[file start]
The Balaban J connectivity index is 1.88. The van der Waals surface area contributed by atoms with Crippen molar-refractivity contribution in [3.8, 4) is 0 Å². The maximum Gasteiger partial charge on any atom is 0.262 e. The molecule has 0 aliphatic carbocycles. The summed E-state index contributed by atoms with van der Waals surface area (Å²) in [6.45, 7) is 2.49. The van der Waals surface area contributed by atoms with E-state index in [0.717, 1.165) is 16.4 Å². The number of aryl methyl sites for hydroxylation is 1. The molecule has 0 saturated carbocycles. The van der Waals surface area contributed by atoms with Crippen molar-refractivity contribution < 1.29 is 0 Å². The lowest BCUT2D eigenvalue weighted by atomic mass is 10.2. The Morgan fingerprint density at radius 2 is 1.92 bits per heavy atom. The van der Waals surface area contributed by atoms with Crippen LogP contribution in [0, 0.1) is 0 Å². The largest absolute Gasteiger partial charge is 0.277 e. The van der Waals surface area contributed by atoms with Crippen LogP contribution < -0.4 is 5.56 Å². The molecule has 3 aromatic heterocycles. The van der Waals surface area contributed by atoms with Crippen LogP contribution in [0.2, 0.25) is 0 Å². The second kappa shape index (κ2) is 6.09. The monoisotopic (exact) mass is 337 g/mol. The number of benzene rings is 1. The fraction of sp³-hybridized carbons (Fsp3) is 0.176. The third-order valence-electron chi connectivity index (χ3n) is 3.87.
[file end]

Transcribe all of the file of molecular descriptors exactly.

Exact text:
The Balaban J connectivity index is 1.88. The van der Waals surface area contributed by atoms with Crippen molar-refractivity contribution in [3.8, 4) is 0 Å². The maximum Gasteiger partial charge on any atom is 0.262 e. The molecule has 0 aliphatic carbocycles. The summed E-state index contributed by atoms with van der Waals surface area (Å²) in [6.45, 7) is 2.49. The van der Waals surface area contributed by atoms with E-state index in [0.717, 1.165) is 16.4 Å². The number of aryl methyl sites for hydroxylation is 1. The molecule has 0 saturated carbocycles. The van der Waals surface area contributed by atoms with Crippen molar-refractivity contribution < 1.29 is 0 Å². The lowest BCUT2D eigenvalue weighted by atomic mass is 10.2. The Morgan fingerprint density at radius 2 is 1.92 bits per heavy atom. The van der Waals surface area contributed by atoms with Crippen LogP contribution in [0, 0.1) is 0 Å². The largest absolute Gasteiger partial charge is 0.277 e. The van der Waals surface area contributed by atoms with Crippen LogP contribution < -0.4 is 5.56 Å². The molecule has 3 aromatic heterocycles. The van der Waals surface area contributed by atoms with Crippen LogP contribution in [0.2, 0.25) is 0 Å². The second kappa shape index (κ2) is 6.09. The monoisotopic (exact) mass is 337 g/mol. The number of benzene rings is 1. The fraction of sp³-hybridized carbons (Fsp3) is 0.176. The third-order valence-electron chi connectivity index (χ3n) is 3.87.